The response process contributes directly to the development of the competency Reinvests understanding of texts and supports the development of the competencies Interacts orally in English and Writes and produces texts.

Processes
Student constructs knowledge with teacher guidance.
Student applies knowledge by the end of the school year.
 
Student reinvests knowledge.

E: The letter E shows links between the elementary- and secondary-level ESL programs.

Elementary

Secondary
Cycle
One
Cycle
Two
  1. Response Process
  1 2 3 4 5
  1. Exploring the Text Phase
  • 1.1.   Before listening, reading and viewing
    1. Uses strategies, guiding questions, prompts and knowledge of text components to prepare to respond to texts
       
    1. Uses knowledge of text features to prepare to respond to texts
   
  • 1.2.   While listening, reading and viewing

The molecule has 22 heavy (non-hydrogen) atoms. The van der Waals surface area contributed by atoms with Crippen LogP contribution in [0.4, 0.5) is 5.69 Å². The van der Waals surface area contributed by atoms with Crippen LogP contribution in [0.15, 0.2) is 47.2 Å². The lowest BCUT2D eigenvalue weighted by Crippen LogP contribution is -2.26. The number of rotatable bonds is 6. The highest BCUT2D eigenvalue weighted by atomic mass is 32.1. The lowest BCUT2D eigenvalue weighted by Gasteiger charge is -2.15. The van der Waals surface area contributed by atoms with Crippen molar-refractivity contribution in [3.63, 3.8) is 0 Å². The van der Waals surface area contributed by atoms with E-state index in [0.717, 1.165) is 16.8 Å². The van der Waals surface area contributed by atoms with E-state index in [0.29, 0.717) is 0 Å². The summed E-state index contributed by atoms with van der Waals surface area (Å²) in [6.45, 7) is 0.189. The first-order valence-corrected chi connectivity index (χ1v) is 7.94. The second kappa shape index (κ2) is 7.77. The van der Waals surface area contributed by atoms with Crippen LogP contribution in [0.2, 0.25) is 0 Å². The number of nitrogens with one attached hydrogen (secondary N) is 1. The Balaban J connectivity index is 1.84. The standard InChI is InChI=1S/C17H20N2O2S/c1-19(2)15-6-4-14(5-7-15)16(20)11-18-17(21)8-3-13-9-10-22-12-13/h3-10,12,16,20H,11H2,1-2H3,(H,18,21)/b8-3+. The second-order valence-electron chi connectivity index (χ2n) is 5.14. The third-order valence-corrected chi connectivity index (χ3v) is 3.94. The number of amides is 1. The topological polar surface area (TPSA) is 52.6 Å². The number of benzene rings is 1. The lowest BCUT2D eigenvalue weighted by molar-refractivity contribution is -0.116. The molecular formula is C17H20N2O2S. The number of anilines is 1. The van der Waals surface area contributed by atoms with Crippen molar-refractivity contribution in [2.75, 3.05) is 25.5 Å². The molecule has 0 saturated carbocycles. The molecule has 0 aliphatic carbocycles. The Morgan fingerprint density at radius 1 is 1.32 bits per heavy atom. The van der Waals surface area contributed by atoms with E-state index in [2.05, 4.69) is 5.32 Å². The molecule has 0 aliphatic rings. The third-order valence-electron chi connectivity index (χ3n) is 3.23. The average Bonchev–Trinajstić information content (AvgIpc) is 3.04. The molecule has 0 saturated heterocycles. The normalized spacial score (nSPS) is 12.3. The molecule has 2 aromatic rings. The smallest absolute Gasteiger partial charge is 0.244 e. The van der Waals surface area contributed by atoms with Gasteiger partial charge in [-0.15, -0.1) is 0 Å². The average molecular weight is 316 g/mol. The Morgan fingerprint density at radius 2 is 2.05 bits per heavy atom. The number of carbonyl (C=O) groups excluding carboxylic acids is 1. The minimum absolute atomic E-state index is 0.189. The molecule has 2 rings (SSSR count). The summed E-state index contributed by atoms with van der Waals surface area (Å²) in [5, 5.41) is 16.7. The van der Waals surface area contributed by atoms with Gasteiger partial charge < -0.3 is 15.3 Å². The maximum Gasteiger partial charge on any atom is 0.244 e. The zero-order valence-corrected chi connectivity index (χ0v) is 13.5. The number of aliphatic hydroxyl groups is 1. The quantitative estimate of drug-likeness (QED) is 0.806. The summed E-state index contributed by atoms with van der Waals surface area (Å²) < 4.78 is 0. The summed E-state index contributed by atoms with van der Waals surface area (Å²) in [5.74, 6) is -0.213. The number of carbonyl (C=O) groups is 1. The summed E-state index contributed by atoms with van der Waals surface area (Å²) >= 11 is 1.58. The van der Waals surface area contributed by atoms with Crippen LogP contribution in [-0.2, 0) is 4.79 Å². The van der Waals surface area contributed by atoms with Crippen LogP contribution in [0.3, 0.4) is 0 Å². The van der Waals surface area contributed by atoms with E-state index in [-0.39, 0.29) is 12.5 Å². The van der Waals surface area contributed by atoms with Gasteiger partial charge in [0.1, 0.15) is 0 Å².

1. Identifies important details of texts
         
    1. Determines overall message of texts
       
  • 1.3.   After listening, reading and viewing
    1. Answers guiding questions individually and expands on prompts that deal with the literal meaning of texts
         
    1. Answers guiding questions individually and expands on prompts that deal with the underlying meaning of texts
     
    1. Shares understanding of texts with others to verify, adjust and deepen understanding
       
  1. Establishing a Personal Connection With the Text Phase
    1. Answers guiding questions individually and expands on prompts to make personal connections with texts
       
    1. Shares personal connections to texts with others to deepen understanding
       
  1. Generalizing Beyond the Text Phase
    1. Answers guiding questions individually and expands on prompts that deal with issues from texts at a broader level
   
    1. Shares generalizations inspired by issues from texts with others to broaden world-view
   
  1. 1 - Reflecting on Use of Response Process
  1 2 3 4 5
    1. Uses various means to reflect on use of Response Process (e.g. self-evaluation grids, class discussions, peer feedback)
   

 

B. Writing Process

In the secondary-level EESL programs, the writing process allows students to express themselves in a coherent, organized manner when writing texts. It has five phases: preparing to write, writing the draft, revising, editing and publishing (optional phase).